Work Friends

Elaine Welteroth

Journalist, Author, & Advocate

Elaine Welteroth’s career easily unfolds into an incredible list of accomplishments: at 29 years old she was named the Editor-in-Chief of Teen Vogue, later she became a New York Times best-selling author with her memoir More Than Enough: Claiming Space for Who You Are (No Matter What They Say), she then joined Project Runway as a judge, earned writing credits for hit TV shows, hosted some of the biggest red carpets in the world, launched a column in the Washington Post, among so much more. If you ask her about it, her work—the highlight reel and beyond—is mostly by design. It’s an intentional alignment between her sense of purpose, passion, preparation, incredibly hard work, and some of that right-place, right-time magic. That said, in the latest chapter of her career, so much of what’s currently driving Welteroth is one of life’s most unpredictable journeys: parenthood.

For Welteroth, now the mother of a nearly two-year-old, work life and home life are very intertwined these days. As we Zoom from her home—complete with a short cameo from her beloved nanny who drops in with a reminder to eat—she shares what’s now sustaining her through her creative entrepreneurship, projects (and hobbies) that spark a “hell yes,” including a new kind of fun, and a second book that’s on the way. Furthermore, she tells us how parenthood—particularly the maternal health crisis, which disproportionately affects Black women—is the inspiration for her newest venture that combines her skills of storytelling and advocacy. 

Double-Breasted Blazer in Basket Weave Linen | Pine Needle
Double-Breasted Blazer in Basket Weave Linen | Pine Needle
$495 View Product
Pleated Trouser in Basket Weave Linen | Pine Needle
Pleated Trouser in Basket Weave Linen | Pine Needle
$295 View Product
Waistcoat in Basket Weave Linen | Pine Needle
Waistcoat in Basket Weave Linen | Pine Needle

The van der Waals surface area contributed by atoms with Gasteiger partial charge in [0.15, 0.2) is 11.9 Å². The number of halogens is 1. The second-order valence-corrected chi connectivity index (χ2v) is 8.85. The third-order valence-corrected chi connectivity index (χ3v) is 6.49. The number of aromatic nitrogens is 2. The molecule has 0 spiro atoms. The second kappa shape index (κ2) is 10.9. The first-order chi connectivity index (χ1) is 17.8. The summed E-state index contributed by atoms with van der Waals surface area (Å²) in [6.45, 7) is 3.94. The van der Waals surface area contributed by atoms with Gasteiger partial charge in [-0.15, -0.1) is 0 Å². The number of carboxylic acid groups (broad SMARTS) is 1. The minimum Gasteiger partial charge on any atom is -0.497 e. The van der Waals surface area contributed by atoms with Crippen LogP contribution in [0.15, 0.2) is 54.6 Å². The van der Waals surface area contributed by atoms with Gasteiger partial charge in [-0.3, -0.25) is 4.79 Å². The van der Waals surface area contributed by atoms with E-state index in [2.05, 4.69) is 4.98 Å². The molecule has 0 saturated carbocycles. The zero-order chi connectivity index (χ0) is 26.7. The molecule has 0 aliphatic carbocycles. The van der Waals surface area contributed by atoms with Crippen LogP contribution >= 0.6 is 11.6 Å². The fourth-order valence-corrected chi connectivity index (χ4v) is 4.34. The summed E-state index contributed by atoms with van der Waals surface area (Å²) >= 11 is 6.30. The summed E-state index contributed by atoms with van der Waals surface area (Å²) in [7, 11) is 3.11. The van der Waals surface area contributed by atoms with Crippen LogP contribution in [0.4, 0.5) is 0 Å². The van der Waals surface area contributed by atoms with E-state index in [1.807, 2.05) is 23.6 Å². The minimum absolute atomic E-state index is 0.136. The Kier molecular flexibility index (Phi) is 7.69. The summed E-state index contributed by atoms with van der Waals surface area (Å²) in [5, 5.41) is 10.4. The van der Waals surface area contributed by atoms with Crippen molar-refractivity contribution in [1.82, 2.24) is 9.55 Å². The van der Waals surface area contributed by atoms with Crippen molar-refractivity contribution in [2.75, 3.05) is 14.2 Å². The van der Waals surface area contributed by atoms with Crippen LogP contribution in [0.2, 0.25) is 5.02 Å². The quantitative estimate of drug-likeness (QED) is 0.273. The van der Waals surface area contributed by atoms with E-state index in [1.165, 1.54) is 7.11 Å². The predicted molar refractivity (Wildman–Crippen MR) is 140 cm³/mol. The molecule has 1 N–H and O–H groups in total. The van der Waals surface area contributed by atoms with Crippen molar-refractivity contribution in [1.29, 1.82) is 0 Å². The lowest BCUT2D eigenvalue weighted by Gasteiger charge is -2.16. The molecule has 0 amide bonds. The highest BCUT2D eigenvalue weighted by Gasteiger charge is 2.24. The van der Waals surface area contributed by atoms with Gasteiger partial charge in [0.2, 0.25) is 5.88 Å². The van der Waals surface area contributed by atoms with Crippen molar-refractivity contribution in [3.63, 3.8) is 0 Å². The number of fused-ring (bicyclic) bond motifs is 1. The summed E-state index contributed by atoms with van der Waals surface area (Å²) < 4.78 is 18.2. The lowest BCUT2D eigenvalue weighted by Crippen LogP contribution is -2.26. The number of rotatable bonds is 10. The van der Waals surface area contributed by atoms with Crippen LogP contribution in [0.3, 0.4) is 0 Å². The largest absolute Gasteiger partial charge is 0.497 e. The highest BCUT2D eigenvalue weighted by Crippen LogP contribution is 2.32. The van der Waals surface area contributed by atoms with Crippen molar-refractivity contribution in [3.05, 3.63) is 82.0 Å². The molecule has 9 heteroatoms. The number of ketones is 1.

$195 View Product

"I have greater capacity, and I'm a better mom, because my work is rooted in helping other people be better moms. It's all connected."


I believe that your career can be connected to a higher calling, but you need to be able to kind of quiet the noise in order to hear it. Discovering my career path was definitely a spiritual journey. It was something that I was very intentional about. The a-ha moment took time. But when I got the message, it was crystal clear and that direction has guided me through the last 15 years.  

But it's not all spiritual. I also had the real-life example of an inspiring woman that I saw myself in, who became my role model and my first boss [Harriette Cole, the former editor-in-chief ofEbony]. I was following the blueprint that she'd left behind for the people coming behind her. 

Of course, certain things have absolutely surprised me along the way. I didn't anticipate becoming the editor-in-chief of a magazine at 29. Who would have even known to dream that up?


I knew when leavingTeen Vogueand my magazine career, that TV was the other side for me. But I had no idea that the first project would beProject Runway. Part of manifesting a career is having a plan but also leaving room for life to surprise you. You never know what may come your way and blow your mind. When you move in faith, you may not always see the fine print. But you can participate in co-creating opportunities by putting ideas and opportunities that excite you on your board, even if it starts with just saying: “This is something I'm curious about.”